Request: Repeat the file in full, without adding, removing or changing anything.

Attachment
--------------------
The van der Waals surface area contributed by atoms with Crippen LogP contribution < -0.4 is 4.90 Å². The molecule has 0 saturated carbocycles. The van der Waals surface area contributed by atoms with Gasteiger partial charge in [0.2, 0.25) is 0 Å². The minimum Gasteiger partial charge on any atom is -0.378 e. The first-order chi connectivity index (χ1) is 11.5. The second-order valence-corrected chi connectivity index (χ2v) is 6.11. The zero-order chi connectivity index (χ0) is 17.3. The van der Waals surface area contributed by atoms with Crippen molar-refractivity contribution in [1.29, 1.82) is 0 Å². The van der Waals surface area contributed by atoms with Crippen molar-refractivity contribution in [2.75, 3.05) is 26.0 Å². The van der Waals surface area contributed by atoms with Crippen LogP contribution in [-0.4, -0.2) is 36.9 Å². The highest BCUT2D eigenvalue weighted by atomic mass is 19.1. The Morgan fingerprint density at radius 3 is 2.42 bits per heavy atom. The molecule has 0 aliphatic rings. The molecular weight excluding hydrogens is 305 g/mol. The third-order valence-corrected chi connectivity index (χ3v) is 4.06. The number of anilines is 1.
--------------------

The van der Waals surface area contributed by atoms with Crippen LogP contribution < -0.4 is 4.90 Å². The molecule has 0 saturated carbocycles. The van der Waals surface area contributed by atoms with Gasteiger partial charge in [0.2, 0.25) is 0 Å². The minimum Gasteiger partial charge on any atom is -0.378 e. The first-order chi connectivity index (χ1) is 11.5. The second-order valence-corrected chi connectivity index (χ2v) is 6.11. The zero-order chi connectivity index (χ0) is 17.3. The van der Waals surface area contributed by atoms with Crippen molar-refractivity contribution in [1.29, 1.82) is 0 Å². The van der Waals surface area contributed by atoms with Crippen molar-refractivity contribution in [2.75, 3.05) is 26.0 Å². The van der Waals surface area contributed by atoms with Crippen LogP contribution in [-0.4, -0.2) is 36.9 Å². The highest BCUT2D eigenvalue weighted by atomic mass is 19.1. The Morgan fingerprint density at radius 3 is 2.42 bits per heavy atom. The molecule has 0 aliphatic rings. The molecular weight excluding hydrogens is 305 g/mol. The third-order valence-corrected chi connectivity index (χ3v) is 4.06. The number of anilines is 1.